The Attention Merchants is a book of our time, touching on an emerging strain of anxiety about the information age that goes beyond gripes about digital distraction or information overload ... In its synthesis of such ostensibly disparate threads, The Attention Merchants is a bracing intellectual tour de force. But Wu writes with more brio than your average policy maven/academic.
The Attention Merchants is more survey than treatise. Few chapters offer startling new arguments, though Mr. Wu is well attuned to paradoxes and ironies ... Only in the last 50 pages, when he appraises the excesses of the modern internet does Mr. Wu turn savage, sinking enough venom into Twitter and Instagram to kill a baby monkey ... [Wu] writes with elegance and clarity, giving readers the pleasing sensation of walking into a stupendously well-organized closet ... Mr. Wu’s chapters about the early days of advertising are some of this book’s most enjoyable, easily serving as a reader’s companion to Mad Men.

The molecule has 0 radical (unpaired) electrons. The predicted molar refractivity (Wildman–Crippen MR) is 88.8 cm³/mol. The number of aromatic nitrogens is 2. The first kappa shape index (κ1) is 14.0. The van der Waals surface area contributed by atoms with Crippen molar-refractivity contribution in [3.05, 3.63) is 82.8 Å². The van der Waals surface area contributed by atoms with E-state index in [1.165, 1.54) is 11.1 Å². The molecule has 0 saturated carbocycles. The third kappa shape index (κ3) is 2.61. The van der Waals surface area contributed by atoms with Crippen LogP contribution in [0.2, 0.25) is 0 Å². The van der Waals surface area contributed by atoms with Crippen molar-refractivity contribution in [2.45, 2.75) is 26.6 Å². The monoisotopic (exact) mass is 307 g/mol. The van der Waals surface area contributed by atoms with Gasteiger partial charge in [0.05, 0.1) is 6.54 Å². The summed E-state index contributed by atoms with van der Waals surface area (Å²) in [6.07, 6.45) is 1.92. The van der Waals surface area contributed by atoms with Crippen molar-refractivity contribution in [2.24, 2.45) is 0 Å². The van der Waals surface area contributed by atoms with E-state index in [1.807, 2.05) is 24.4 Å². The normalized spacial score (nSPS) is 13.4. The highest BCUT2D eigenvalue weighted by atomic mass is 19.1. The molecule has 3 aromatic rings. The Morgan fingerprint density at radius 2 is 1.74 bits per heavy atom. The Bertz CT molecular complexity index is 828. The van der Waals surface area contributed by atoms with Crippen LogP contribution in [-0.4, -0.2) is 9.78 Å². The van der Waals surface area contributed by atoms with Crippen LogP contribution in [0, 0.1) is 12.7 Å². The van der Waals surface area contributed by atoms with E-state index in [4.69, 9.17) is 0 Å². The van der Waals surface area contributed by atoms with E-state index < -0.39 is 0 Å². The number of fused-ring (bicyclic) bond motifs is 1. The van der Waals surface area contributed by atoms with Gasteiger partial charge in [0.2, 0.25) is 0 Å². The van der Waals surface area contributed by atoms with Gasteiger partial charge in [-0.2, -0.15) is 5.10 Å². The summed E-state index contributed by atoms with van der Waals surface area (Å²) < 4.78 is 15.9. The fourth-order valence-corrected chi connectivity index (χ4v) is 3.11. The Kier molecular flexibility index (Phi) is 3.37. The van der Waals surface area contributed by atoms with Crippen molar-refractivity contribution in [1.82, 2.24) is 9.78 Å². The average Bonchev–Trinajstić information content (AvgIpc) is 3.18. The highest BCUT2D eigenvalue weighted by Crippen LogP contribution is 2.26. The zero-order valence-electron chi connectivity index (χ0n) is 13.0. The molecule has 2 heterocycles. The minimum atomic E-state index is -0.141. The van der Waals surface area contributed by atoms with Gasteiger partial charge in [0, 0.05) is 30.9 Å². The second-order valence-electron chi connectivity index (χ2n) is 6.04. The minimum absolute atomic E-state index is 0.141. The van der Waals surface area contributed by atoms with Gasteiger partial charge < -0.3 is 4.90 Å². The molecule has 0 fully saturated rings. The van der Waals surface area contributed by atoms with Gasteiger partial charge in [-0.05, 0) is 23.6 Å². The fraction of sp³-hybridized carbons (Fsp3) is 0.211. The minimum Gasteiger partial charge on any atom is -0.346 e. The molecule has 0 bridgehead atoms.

...[a] startling and sweeping examination ... Wu’s succinct reexamination [of American advertising] is important, for he shows how the nascent attempt at capturing attention was marked by a set of events that would be repeated in decades to come, each time drawing closer to the privacy of our inner lives ... One question that Wu, in The Attention Merchants, never really resolves is what exactly constitutes a meaningful use of one’s attention.